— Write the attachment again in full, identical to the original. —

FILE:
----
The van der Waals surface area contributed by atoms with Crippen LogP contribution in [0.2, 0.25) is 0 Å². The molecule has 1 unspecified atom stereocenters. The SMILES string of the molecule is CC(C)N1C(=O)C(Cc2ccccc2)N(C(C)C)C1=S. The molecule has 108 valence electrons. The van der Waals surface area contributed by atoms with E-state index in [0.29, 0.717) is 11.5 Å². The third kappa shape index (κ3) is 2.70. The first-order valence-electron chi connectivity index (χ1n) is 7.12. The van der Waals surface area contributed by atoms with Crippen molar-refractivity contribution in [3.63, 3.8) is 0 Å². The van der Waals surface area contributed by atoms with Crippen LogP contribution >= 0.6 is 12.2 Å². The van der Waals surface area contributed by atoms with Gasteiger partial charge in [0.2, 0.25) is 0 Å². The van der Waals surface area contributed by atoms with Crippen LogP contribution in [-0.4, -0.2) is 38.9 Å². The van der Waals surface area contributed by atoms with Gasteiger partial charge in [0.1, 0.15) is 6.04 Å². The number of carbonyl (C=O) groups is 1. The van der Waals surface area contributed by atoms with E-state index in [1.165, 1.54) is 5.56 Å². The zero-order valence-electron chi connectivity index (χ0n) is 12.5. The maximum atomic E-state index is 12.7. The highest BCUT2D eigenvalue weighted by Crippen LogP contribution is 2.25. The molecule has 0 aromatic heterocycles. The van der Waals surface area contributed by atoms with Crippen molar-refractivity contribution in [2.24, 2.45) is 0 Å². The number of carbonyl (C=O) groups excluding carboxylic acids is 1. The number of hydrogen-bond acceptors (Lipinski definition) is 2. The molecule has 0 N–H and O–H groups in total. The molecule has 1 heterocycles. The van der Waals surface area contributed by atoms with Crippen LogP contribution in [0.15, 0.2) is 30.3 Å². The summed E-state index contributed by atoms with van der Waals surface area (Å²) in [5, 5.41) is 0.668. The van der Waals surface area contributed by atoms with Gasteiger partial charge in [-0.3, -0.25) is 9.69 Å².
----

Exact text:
The van der Waals surface area contributed by atoms with Crippen LogP contribution in [0.2, 0.25) is 0 Å². The molecule has 1 unspecified atom stereocenters. The SMILES string of the molecule is CC(C)N1C(=O)C(Cc2ccccc2)N(C(C)C)C1=S. The molecule has 108 valence electrons. The van der Waals surface area contributed by atoms with E-state index in [0.29, 0.717) is 11.5 Å². The third kappa shape index (κ3) is 2.70. The first-order valence-electron chi connectivity index (χ1n) is 7.12. The van der Waals surface area contributed by atoms with Crippen molar-refractivity contribution in [3.63, 3.8) is 0 Å². The van der Waals surface area contributed by atoms with Crippen LogP contribution >= 0.6 is 12.2 Å². The van der Waals surface area contributed by atoms with Gasteiger partial charge in [0.2, 0.25) is 0 Å². The van der Waals surface area contributed by atoms with Crippen LogP contribution in [-0.4, -0.2) is 38.9 Å². The van der Waals surface area contributed by atoms with Gasteiger partial charge in [0.1, 0.15) is 6.04 Å². The number of carbonyl (C=O) groups is 1. The van der Waals surface area contributed by atoms with E-state index in [1.165, 1.54) is 5.56 Å². The zero-order valence-electron chi connectivity index (χ0n) is 12.5. The maximum atomic E-state index is 12.7. The highest BCUT2D eigenvalue weighted by Crippen LogP contribution is 2.25. The molecule has 0 aromatic heterocycles. The van der Waals surface area contributed by atoms with Crippen molar-refractivity contribution in [2.24, 2.45) is 0 Å². The number of carbonyl (C=O) groups excluding carboxylic acids is 1. The number of hydrogen-bond acceptors (Lipinski definition) is 2. The molecule has 0 N–H and O–H groups in total. The molecule has 1 heterocycles. The van der Waals surface area contributed by atoms with Crippen LogP contribution in [0.15, 0.2) is 30.3 Å². The summed E-state index contributed by atoms with van der Waals surface area (Å²) in [5, 5.41) is 0.668. The van der Waals surface area contributed by atoms with Gasteiger partial charge in [-0.3, -0.25) is 9.69 Å².